In many ways, the concept of complete musical freedom that electronic instruments promise is still far from being realized, despite what we see in ads for new products or read in research journals. One could argue that it will never be realized, because musicians and composers are continually pushing beyond the boundaries of instrument design. (Meanwhile, some of us are still grappling with the unexplored potential of acoustic instruments that traditional forms of music — classical, jazz, rock, folk — don’t have a vocabulary for.)
Certainly, there is no shortage of unusual electronic instruments or interfaces. Some people think that the trick is simply to find a way to make a new controller popular enough that it will catch on with a large population so that a performance practice can be developed over time. That seems reasonable, in one sense: After several hundred years, there’s a wealth of great string and wind music because orchestral instruments were standardized. These days, manufacturers who want to sell a ton of products choose a piano-style keyboard as an interface, or perhaps an Akai MPC-style pad-array, because they fit popular forms of music making.
Yet there’s a continuing trend of musicians and developers who aren’t necessarily interested in standardization. They’re busy trying to unleash the music they hear in their heads, which might not be possible using common tools.
A recent article in the New York Times briefly touched on the subject, using a handful of Bay Area sound artists as a reference point. Take David Wessel, the director at UC Berkeley’s CNMAT (Center for New Music and Audio Technologies). His 32-pad instrument, SLABs, can fire samples and do real-time synthesis, among other things. But more importantly, it is highly responsive to performance gestures; each pad responds to finger movement in three directions — x, y, and pressure, with a discrete output channel dedicated to each, resulting in 96 channels of data.
That all sounds geeky and trendy, but the proof is in the music. Hearing Wessel play the SLABs is a real treat. At some point during a recent concert of his, I forgot that he was playing electronics: I can only describe the sounds as organic, at times transcending the acoustic vs. electronic divide. You can get a small taste of it in the video link above.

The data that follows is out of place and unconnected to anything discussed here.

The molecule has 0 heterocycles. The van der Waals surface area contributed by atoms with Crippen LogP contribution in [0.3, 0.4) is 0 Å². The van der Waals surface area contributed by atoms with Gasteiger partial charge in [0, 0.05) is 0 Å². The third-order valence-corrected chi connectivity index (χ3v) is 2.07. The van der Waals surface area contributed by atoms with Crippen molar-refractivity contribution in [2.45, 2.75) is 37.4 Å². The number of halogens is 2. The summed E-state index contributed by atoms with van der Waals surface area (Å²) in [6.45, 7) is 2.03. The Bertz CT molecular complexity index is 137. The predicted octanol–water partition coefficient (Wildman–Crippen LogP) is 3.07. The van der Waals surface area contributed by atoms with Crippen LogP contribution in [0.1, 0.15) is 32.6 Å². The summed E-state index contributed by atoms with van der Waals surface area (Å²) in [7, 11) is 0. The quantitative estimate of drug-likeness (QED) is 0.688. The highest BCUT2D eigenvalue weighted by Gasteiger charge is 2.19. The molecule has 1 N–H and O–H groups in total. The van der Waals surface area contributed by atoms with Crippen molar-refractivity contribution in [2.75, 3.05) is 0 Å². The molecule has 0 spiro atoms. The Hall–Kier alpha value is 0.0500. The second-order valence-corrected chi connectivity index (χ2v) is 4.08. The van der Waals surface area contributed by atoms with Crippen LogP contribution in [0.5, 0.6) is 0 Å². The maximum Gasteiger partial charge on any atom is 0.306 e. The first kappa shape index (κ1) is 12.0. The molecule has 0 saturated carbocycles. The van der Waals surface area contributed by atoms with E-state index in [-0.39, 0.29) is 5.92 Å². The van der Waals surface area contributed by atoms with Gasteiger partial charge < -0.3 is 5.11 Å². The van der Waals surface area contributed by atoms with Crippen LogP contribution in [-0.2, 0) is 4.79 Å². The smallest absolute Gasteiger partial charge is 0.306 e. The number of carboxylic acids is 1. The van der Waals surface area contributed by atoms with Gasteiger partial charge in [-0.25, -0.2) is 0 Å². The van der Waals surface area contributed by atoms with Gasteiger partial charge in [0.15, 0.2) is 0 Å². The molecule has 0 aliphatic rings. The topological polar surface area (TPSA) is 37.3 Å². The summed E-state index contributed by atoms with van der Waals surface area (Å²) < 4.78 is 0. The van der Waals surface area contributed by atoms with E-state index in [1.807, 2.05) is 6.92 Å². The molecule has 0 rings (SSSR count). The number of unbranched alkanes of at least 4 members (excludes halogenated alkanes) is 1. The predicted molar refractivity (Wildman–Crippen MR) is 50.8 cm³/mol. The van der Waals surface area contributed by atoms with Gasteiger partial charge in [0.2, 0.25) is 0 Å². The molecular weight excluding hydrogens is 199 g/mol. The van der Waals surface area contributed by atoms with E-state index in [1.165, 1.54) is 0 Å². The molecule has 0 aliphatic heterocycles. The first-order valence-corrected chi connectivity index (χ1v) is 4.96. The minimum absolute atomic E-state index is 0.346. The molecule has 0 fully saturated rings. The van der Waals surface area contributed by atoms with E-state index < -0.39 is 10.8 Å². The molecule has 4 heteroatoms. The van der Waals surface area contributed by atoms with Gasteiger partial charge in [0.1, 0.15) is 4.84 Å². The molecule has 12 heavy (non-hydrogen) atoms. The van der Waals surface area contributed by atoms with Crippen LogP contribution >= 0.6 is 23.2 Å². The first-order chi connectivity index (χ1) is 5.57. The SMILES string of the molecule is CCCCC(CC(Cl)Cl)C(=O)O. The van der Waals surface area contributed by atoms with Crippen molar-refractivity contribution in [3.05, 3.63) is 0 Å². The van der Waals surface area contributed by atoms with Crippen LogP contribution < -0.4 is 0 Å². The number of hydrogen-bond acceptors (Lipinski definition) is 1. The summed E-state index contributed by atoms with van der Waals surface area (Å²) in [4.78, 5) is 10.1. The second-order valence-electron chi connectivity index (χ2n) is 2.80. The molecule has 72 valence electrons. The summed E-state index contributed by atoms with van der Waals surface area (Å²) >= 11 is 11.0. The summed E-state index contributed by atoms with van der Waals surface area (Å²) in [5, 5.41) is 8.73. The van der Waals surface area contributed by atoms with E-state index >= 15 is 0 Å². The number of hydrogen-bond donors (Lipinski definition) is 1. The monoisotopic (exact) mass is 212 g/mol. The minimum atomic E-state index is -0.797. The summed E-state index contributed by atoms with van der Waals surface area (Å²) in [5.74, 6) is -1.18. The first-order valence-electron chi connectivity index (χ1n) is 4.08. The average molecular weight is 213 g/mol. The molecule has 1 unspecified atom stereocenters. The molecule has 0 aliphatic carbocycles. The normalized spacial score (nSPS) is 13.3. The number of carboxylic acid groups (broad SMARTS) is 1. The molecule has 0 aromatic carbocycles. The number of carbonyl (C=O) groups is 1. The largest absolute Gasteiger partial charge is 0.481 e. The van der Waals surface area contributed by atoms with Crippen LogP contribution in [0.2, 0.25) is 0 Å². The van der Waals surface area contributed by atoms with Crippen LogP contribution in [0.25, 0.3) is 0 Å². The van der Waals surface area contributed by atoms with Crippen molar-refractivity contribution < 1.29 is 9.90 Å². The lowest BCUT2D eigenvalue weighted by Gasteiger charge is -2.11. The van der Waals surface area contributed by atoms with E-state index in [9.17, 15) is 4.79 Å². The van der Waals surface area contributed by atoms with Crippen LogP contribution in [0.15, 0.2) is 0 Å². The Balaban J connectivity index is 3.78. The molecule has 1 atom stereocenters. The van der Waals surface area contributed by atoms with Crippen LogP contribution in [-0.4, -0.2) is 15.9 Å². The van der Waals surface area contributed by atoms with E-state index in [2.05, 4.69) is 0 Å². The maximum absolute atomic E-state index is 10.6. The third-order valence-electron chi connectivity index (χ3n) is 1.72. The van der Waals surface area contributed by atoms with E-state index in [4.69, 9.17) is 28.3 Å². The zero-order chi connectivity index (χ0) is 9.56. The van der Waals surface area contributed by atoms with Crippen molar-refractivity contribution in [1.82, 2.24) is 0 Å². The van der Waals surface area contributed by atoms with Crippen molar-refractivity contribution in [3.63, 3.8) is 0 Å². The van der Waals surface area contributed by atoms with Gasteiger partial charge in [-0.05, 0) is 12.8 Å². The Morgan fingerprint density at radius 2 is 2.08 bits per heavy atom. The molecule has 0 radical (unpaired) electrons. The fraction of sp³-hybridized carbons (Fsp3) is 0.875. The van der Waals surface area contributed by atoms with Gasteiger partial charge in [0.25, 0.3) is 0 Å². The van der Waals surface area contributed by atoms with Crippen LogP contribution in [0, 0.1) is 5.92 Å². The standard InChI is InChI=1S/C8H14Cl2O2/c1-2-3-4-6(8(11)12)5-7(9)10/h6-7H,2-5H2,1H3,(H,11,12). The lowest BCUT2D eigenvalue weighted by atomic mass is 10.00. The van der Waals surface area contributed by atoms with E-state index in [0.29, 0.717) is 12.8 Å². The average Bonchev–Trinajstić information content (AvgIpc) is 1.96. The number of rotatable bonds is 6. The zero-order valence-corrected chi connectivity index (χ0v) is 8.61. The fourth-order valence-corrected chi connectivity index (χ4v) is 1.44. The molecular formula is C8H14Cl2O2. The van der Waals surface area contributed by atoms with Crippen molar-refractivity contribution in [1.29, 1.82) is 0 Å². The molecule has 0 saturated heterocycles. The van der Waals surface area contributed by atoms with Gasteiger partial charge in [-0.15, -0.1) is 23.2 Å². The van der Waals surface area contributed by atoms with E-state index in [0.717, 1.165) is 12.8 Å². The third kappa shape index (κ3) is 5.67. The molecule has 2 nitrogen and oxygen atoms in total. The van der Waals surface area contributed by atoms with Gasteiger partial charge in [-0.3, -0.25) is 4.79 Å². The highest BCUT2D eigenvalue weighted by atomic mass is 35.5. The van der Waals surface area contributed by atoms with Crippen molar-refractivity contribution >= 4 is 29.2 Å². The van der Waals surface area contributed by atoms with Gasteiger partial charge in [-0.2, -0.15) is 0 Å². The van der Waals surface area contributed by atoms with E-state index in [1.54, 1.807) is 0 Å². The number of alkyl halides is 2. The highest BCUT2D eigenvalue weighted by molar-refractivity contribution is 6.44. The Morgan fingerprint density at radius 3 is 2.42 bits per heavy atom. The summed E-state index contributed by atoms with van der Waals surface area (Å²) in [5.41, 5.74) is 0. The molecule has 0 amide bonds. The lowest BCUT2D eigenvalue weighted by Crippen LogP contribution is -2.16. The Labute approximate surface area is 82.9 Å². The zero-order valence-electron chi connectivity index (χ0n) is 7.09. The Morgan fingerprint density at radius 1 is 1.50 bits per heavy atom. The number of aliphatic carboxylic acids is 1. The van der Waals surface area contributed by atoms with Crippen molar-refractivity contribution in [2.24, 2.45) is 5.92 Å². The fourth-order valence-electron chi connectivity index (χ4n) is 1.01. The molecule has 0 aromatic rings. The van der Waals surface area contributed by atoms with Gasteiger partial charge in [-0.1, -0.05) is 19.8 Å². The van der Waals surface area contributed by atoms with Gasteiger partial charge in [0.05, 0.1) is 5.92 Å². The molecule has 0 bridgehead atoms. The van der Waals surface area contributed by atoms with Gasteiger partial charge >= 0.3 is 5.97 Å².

A purely musical performance at that level is not easy to achieve, but I think it’s a goal that is often forgotten as people get tied up in the technology of an instrument or interface. And it’s important to note that Wessel’s instrument is the result of years of development and practice.
Beyond using technology for sound control and creation, however, there is another level of musical potential that computers offer, which is merely hinted at by high-tech gaming environments such as Rocksmith.
“We are trying to find ways of musical interaction that are not possible without technology, which might lead to new kinds of music, new kinds of improvisation.” That’s how Palle Dahlstadt of the University of Gothenburg, Sweden, described his research interests during a 3-day workshop with Bay Area musicians at CNMAT this week. Together with fellow researcher Per Anders Nilsson, he is managing a 3-year project funded by the Swedish Research Council that will also explore new ways of using synthesis with gestural controllers. Another facet of the project involves interactive environments for the public: “Encouraging non-professional musicians,” Dahlstadt explains, “by capturing sounds from them and putting them together in real time for music, but keeping the identity of the material so that they feel that they have contributed. Because if the software is too intelligent, you lose the sense of participation.”
Dahlstadt and Nilsson also perform as “duo pantoMorf“, creating fully improvised music using a pair of Nord Modular G2 synths and M-Audio pad controllers. The duo exhibits the same level of virtuosity that comes from playing the same instrument configuration (in this case, the G2) for years.